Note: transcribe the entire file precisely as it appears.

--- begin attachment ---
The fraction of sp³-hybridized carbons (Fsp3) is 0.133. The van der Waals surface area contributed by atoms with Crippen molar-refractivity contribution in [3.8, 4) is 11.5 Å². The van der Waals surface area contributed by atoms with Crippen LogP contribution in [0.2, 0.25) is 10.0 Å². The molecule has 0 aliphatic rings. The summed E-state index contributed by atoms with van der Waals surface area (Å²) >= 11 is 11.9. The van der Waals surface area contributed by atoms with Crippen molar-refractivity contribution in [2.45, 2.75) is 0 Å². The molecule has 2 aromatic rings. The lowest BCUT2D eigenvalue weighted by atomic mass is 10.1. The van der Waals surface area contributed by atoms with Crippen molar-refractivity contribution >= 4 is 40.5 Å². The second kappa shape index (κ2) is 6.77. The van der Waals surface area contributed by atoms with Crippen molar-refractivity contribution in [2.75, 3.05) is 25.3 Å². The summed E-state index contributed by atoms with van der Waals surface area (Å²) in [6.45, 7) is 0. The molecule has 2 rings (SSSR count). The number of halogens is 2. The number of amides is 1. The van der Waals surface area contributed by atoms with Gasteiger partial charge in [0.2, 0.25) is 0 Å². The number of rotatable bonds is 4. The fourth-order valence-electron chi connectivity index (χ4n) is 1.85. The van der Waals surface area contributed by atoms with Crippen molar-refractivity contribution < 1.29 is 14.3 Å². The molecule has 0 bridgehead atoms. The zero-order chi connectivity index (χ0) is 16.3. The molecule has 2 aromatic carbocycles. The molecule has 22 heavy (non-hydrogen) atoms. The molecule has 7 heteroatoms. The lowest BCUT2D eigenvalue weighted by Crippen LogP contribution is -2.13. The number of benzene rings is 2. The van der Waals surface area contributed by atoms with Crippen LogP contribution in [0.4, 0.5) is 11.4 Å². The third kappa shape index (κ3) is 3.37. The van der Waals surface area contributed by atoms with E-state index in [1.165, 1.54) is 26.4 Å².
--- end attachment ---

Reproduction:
The fraction of sp³-hybridized carbons (Fsp3) is 0.133. The van der Waals surface area contributed by atoms with Crippen molar-refractivity contribution in [3.8, 4) is 11.5 Å². The van der Waals surface area contributed by atoms with Crippen LogP contribution in [0.2, 0.25) is 10.0 Å². The molecule has 0 aliphatic rings. The summed E-state index contributed by atoms with van der Waals surface area (Å²) >= 11 is 11.9. The van der Waals surface area contributed by atoms with Crippen molar-refractivity contribution in [2.45, 2.75) is 0 Å². The molecule has 2 aromatic rings. The lowest BCUT2D eigenvalue weighted by atomic mass is 10.1. The van der Waals surface area contributed by atoms with Crippen molar-refractivity contribution >= 4 is 40.5 Å². The second kappa shape index (κ2) is 6.77. The van der Waals surface area contributed by atoms with Crippen molar-refractivity contribution in [2.75, 3.05) is 25.3 Å². The summed E-state index contributed by atoms with van der Waals surface area (Å²) in [6.45, 7) is 0. The molecule has 2 rings (SSSR count). The number of halogens is 2. The number of amides is 1. The van der Waals surface area contributed by atoms with Gasteiger partial charge in [0.2, 0.25) is 0 Å². The number of rotatable bonds is 4. The fourth-order valence-electron chi connectivity index (χ4n) is 1.85. The van der Waals surface area contributed by atoms with Crippen molar-refractivity contribution < 1.29 is 14.3 Å². The molecule has 0 bridgehead atoms. The zero-order chi connectivity index (χ0) is 16.3. The molecule has 2 aromatic carbocycles. The molecule has 22 heavy (non-hydrogen) atoms. The molecule has 7 heteroatoms. The lowest BCUT2D eigenvalue weighted by Crippen LogP contribution is -2.13. The number of benzene rings is 2. The van der Waals surface area contributed by atoms with Crippen LogP contribution in [0.4, 0.5) is 11.4 Å². The third kappa shape index (κ3) is 3.37. The van der Waals surface area contributed by atoms with E-state index in [1.165, 1.54) is 26.4 Å².